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by Swami Vivekananda

Editor’s Note: Swami Vivekananda (1863-1902) is considered to be a major figure in Vedanta and Yoga, and is particularly known for his role in introducing these philosophies to Europe and America. These notes on a lecture given by Vivekananda give an enlightening introduction to concentration by "restraining" the mind, the eight-fold path of Yoga. ~Christina

These are Frank Rhodehamel's notes of Swami Vivekananda's lecture given in Alameda (California, USA) on April 16, 1900, and are reproduced here from his Complete Works, 6: 123-25. Being "notes"-and not a verbatim report, like his other lectures in the Complete Works-these are sketchy and may not represent the exact words spoken by Vivekananda. But they give a fairly good indication of his ideas on the subject.

Concentration is the essence of all knowledge. Nothing can be done without concentration. Ordinary people waste ninety per cent of thought force and therefore they are constantly committing blunders. The trained mind never makes a mistake. When the mind is concentrated and turned backward on itself, everything within us will be our servant, not our master. The Greeks applied their concentration to the external world, and the result was perfection in art, literature, etc. The Hindu concentrated on the internal world, upon the unseen realm in the Self, and developed the science of Yoga.

Yoga means controlling the senses, will and mind. The benefit of its study is that we learn to control instead of being controlled. Mind seems to be layer on layer. Our real goal is to cross all these intervening strata of our being and find God. The end and aim of Yoga is to realize God. To do this we must go beyond relative knowledge, go beyond the sense-world. The world is awake to the senses, the children of the Lord are asleep on that plane. The world is asleep to the Eternal, the children of the Lord are awake in that realm(1). There is but one way to control the senses-to see Him who is the Reality in the universe. Then and only then can we really conquer our senses.

Concentration means restraining the mind into smaller and smaller limits. There are eight processes for restraining the mind. The first is Yama, controlling the mind by avoiding externals. All morality is included in this. Beget no evil. Injure no living creature. If you injure nothing for twelve years, then even lions and tigers will go down before you. Practice truthfulness. Twelve years of absolute truthfulness in thought, word, and deed gives us whatever we wish. Be chaste in thought, word, and action. Chastity is the basis of all religions. Personal purity is imperative. Next is Niyama, not allowing the mind to wander in any direction. Then comes Asana, posture. There are eighty-four postures: but the best is the most natural to each person; that is, which can be kept longest with the greatest ease. After this comes Pranayama, restraint of breath. Next is Pratyahara, drawing in of the organs from their objects. Then comes Dharana, concentration, followed by Dhyana, contemplation or meditation. (This is the kernel of the Yoga system.) And finally there is, Samadhi, superconsciousness.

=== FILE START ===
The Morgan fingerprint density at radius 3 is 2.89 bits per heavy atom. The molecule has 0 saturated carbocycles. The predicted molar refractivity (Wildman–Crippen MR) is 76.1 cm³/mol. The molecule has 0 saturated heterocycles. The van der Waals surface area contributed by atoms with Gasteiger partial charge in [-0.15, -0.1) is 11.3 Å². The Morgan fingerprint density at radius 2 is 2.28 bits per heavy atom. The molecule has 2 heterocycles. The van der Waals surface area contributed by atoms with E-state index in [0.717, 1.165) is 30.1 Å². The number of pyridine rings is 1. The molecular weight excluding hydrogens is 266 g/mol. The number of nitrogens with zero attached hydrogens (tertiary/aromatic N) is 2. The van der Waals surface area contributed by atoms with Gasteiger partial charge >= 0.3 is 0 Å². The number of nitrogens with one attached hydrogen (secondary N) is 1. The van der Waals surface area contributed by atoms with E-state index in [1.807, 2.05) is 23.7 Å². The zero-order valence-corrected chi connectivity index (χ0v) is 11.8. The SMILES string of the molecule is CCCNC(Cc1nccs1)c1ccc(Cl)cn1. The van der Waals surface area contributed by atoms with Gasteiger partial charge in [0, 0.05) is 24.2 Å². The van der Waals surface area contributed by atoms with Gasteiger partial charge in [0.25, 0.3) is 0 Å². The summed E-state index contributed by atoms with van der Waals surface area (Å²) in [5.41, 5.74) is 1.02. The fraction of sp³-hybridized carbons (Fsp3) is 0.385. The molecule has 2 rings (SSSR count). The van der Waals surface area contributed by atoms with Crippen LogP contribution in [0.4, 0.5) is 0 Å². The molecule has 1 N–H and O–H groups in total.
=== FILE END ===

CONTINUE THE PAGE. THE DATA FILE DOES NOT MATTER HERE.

The purer the body and mind, the quicker the desired result will be obtained. You must be perfectly pure. Do not think of evil things, such thoughts will surely drag you down. If you are perfectly pure and practice faithfully, your mind can finally be made a searchlight of infinite power. There is no limit to its scope. But there must be constant practice and non-attachment to the world.

When we reach the superconscious state, body-consciousness melts away. Then alone does we become free and immortal. To all external appearances, unconsciousness and superconsciousness are the same; but they differ as a lump of clay from a lump of gold. The one whose whole soul is given up to God has reached the superconscious plane.


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About the Author

A spiritual genius of commanding intellect and power, Vivekananda crammed immense labor and achievement into his short life, 1863-1902. Born in the Datta family of Calcutta, the youthful Vivekananda embraced the agnostic philosophies of the Western mind along with the worship of science.

At the same time, vehement in his desire to know the truth about God, he questioned people of holy reputation, asking them if they had seen God. He found such a person in Sri Ramakrishna, who became his master, allayed his doubts, gave him God vision, and transformed him into sage and prophet with authority to teach.

After Sri Ramakrishna's death, Vivekananda renounced the world and criss-crossed India as a wandering monk. His mounting compassion for India's people drove him to seek their material help from the West. Accepting an opportunity to represent Hinduism at Chicago's Parliament of Religions in 1893, Vivekananda won instant celebrity in America and a ready forum for his spiritual teaching.

For three years he spread the Vedanta philosophy and religion in America and England and then returned to India to found the Ramakrishna Math and Mission. Exhorting his nation to spiritual greatness, he wakened India to a new national consciousness. He died July 4, 1902, after a second, much shorter sojourn in the West. His lectures and writings have been gathered into nine volumes.

For more information visit www.Vivekananda.org.




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